By: R. Bruce Thomas
The screaming started almost immediately.
One of the ladies who worked with my wife confided one day that riding on a motorcycle was an item on her bucket list, and she wondered if I would consider taking her for a ride. Mary came home and informed me of the request. Let's call this lady "Bonnie", and I knew her from corporate social events. Sure. I have no problem taking passengers. We arranged a date.
When Bonnie arrived I had the bike on the driveway and we went over a number of items such as how the bike operated and how it was different than a car (like leaning in corners), footpeg use (keep your feet on them whether we are moving or stopped), mounting and dismounting (and only after being told I was ready), grab handles, proper behaviour (no big sudden movements, try to be aware of what is going on, look into a corner if you want but don't lean as that could throw off my control, etc). Then we got her all geared up in Mary's riding gear.
Wheels on the ground, side and center stands retracted, bike started but not in gear, both feet planted, front brake lever pulled in, and then Mary gave a demonstration of proper mounting/dismounting technique. Once that was complete I let Bonnie know I was ready for her to get on. She aced it. We made sure that we could hear each other through the helmet communication system. Things were starting off well.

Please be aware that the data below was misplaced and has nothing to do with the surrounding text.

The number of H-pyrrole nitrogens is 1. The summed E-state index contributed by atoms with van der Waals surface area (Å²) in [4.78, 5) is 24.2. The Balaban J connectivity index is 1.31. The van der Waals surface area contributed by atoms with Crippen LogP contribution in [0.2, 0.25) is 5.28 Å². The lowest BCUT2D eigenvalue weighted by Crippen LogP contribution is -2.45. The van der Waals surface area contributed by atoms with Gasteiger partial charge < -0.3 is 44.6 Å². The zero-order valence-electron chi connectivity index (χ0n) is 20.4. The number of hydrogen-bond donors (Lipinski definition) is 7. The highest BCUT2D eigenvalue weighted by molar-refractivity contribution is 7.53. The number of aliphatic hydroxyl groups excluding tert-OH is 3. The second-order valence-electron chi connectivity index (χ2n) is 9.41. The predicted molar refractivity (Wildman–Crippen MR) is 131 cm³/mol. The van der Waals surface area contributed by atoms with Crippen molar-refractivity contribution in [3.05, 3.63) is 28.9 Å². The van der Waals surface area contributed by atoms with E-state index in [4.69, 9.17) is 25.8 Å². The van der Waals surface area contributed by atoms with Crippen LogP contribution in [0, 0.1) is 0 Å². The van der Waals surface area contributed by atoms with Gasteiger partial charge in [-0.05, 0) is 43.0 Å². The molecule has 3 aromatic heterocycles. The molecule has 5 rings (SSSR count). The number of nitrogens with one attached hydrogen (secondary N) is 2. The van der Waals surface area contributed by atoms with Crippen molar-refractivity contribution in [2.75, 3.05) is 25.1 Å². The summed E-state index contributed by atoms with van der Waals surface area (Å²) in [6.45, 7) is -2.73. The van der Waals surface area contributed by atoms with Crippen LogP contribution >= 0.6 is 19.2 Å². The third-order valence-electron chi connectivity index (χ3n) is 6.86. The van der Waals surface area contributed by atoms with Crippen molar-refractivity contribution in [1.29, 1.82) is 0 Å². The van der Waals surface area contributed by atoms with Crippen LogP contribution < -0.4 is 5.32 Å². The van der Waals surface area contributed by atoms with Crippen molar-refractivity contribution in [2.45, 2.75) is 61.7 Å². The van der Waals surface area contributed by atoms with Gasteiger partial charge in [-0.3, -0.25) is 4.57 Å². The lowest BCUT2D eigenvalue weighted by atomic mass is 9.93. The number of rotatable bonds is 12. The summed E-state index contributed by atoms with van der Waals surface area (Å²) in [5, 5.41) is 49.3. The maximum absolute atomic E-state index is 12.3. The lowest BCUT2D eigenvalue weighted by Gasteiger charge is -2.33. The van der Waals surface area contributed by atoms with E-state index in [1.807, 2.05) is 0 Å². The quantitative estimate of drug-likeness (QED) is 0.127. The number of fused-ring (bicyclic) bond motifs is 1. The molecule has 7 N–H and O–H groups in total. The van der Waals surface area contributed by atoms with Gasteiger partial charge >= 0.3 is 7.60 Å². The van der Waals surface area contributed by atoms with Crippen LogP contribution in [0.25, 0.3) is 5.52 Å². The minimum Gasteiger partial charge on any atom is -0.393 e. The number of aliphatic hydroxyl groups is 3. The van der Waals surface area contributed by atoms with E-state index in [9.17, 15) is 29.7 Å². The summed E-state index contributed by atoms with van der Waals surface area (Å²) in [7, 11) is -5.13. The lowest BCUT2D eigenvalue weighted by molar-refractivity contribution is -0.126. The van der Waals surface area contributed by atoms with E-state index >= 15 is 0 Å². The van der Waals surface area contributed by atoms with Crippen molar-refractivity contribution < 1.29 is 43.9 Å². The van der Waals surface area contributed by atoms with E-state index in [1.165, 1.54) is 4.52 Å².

NOTE: We have a top-box on our sport touring Honda so there is no risk of a passenger falling off the back. If you have a sport, naked, cruiser, ADV, or other style bike without a backrest of some sort you may want to have your passenger hold on to you and understand how they should brace against the gas tank, or where to put a hand on your back, when stopping.
I told her it was time to depart and to hold the grab handles if she wanted. I checked for traffic, I was at an angle - not perpendicular - to the back lane, so it wasn't much of a lean to begin our journey, and then I released the clutch. And that was when the screaming started.
"aaaaaaaaagggghhhhh!!!!! Don't do that!! aaaaaaaaagggghhhhh!!!!!"
"Tip it over like that!! aaaaaaaaagggghhhhh!!!!!"
"We talked about that. I have to. That's how a motorcycle turns."
"I didn't think you meant like that!! aaaaaaaaagggghhhhh!!!!!"
"OK, well, now you've experienced that so please try to stop screaming in my ear."
"OK. Just try not to do that so much. And whatever you do, DON'T TAKE ME DOWN GROAT ROAD!"
It was almost like she was making a request and, I mean, come on, you already knew I was planning to take her there, right? Up and down.